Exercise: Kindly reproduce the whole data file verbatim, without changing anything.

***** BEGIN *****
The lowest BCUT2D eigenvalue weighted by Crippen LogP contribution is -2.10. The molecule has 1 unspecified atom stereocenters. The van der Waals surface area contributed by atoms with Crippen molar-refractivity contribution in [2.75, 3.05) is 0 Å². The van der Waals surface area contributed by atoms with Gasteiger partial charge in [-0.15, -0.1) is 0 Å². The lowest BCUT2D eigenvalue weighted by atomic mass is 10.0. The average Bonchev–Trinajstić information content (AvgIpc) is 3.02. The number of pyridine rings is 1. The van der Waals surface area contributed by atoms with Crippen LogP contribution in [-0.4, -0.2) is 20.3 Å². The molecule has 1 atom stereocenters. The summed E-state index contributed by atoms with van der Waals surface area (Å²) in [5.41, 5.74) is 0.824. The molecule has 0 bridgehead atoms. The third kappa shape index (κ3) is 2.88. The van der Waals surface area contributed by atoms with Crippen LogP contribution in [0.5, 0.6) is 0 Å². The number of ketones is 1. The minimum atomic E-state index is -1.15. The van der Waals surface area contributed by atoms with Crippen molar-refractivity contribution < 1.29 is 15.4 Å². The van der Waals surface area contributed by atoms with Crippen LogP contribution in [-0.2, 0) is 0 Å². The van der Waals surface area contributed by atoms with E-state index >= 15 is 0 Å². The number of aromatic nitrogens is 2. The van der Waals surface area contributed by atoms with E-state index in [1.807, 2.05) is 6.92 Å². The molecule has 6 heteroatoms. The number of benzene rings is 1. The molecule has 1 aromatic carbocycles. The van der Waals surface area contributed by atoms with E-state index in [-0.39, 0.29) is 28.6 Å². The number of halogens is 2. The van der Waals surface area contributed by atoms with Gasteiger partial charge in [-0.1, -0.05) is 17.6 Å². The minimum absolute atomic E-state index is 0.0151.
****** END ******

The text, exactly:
The lowest BCUT2D eigenvalue weighted by Crippen LogP contribution is -2.10. The molecule has 1 unspecified atom stereocenters. The van der Waals surface area contributed by atoms with Crippen molar-refractivity contribution in [2.75, 3.05) is 0 Å². The van der Waals surface area contributed by atoms with Gasteiger partial charge in [-0.15, -0.1) is 0 Å². The lowest BCUT2D eigenvalue weighted by atomic mass is 10.0. The average Bonchev–Trinajstić information content (AvgIpc) is 3.02. The number of pyridine rings is 1. The van der Waals surface area contributed by atoms with Crippen LogP contribution in [-0.4, -0.2) is 20.3 Å². The molecule has 1 atom stereocenters. The summed E-state index contributed by atoms with van der Waals surface area (Å²) in [5.41, 5.74) is 0.824. The molecule has 0 bridgehead atoms. The third kappa shape index (κ3) is 2.88. The van der Waals surface area contributed by atoms with Crippen LogP contribution in [0.5, 0.6) is 0 Å². The number of ketones is 1. The minimum atomic E-state index is -1.15. The van der Waals surface area contributed by atoms with Crippen molar-refractivity contribution < 1.29 is 15.4 Å². The van der Waals surface area contributed by atoms with Crippen LogP contribution in [-0.2, 0) is 0 Å². The van der Waals surface area contributed by atoms with E-state index >= 15 is 0 Å². The number of aromatic nitrogens is 2. The van der Waals surface area contributed by atoms with E-state index in [1.807, 2.05) is 6.92 Å². The molecule has 6 heteroatoms. The number of benzene rings is 1. The molecule has 1 aromatic carbocycles. The van der Waals surface area contributed by atoms with E-state index in [-0.39, 0.29) is 28.6 Å². The number of halogens is 2. The van der Waals surface area contributed by atoms with Gasteiger partial charge in [-0.1, -0.05) is 17.6 Å². The minimum absolute atomic E-state index is 0.0151.